Siva lost his phone so by the time I had finished my meeting and made my way to the Bot Garden, it was hard to locate him and the students, so after 15 mins, I gave up and decided to do my own thing. My first aim was to locate the Canna hybrids which apparently are notoriously susceptible to the Yellow Streak Virus which cuases the pale streaks running parallel to the leaf veins; a closer look would show lots of speckles.
Another surprise I had was how many plant species showed the tell-tale signs of virus infection – chlorotic spots and ring spots with yellowing and vein clearing. The two pictures below were of leaves from Heliconia psittacorum
I decided to check out palm valley and lo and behold quite a few species were also infected. Here’s the majestic Corypha umbracaulifera (Talipot palm) clearly down with a bug.
Anyway, too bad I missed the group of students but the learning journey at the Bot Gdns was a welcome break. Here are some beautiful scenes; gosh how I miss the plants.
Quite a few years ago when I was in University (year 1), I attended a talk by a priest who said.. heaven begins now, and he quoted some words from John in the new testament..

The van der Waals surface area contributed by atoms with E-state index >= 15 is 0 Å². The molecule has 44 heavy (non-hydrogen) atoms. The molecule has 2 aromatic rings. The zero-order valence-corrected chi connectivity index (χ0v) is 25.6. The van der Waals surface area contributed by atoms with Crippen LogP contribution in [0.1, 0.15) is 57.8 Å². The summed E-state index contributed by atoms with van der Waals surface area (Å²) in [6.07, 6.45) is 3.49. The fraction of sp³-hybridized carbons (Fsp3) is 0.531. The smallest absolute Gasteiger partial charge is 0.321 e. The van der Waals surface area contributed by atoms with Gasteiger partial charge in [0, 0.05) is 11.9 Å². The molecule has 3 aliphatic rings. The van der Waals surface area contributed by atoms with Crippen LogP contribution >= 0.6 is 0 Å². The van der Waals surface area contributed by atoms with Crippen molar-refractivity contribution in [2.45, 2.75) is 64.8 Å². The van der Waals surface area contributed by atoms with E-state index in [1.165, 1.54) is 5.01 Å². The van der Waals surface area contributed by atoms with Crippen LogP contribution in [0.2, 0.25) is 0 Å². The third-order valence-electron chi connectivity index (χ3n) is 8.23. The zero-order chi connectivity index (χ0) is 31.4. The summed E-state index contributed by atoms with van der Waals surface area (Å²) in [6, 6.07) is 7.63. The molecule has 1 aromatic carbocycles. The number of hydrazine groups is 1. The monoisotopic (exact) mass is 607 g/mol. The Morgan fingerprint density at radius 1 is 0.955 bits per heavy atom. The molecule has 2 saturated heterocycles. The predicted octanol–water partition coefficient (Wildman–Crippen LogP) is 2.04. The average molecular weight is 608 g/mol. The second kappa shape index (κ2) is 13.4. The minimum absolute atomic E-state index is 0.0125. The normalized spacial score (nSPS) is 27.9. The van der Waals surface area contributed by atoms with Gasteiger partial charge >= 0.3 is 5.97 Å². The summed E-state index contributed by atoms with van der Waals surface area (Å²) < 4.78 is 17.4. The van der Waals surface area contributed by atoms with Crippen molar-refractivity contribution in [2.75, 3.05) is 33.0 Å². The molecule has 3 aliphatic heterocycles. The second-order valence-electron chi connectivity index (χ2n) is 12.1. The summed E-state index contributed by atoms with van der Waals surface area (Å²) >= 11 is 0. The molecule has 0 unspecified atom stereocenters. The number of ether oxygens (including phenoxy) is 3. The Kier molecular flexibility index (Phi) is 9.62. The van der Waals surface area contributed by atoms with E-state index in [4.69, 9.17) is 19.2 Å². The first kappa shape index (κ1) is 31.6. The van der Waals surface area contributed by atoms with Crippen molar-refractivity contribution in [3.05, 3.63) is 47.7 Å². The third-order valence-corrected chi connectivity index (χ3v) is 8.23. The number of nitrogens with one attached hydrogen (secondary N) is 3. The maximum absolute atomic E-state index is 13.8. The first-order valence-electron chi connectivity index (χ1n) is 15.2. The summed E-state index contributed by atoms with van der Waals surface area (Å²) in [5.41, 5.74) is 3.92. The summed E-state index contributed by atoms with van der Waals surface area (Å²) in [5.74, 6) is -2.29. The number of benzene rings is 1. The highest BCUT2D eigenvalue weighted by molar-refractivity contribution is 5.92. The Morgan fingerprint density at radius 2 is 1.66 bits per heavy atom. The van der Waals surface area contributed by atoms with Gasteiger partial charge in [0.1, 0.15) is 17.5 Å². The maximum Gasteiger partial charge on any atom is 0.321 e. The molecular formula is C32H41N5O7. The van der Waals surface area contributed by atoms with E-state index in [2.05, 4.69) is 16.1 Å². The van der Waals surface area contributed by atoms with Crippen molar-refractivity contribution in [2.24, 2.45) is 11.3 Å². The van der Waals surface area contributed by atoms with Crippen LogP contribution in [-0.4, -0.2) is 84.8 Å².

Fast forward many years to just 3 years ago, Br Broughton describes how he told students that they experience heaven as they meet up in a fast food restaurant and have fun and laughter over a meal, enjoy the company of close friends, and all worries and anxieties dissipate as they conjure up heaven.
A couple of days ago I was facilitator for a group of students on their 4 day camp. The 1st day’s campsite was pretty near the beach and after setting up the tents and having dinner, it was just 7.30 pm. The nightsky was beautiful; there was no light pollution at all and the stars just dotted the nightsky. In the morning when I awoke, the cool and fresh air filled my lungs – a long lost feeling from fieldtrips to Malaysia.
The memories of dragonboating, wakatobi, rafting and mangrove planting will remain… but the heaven conjured by the youth in those 4 days come remind me of those insights by the holy men. Why wait till we die? Heaven is here…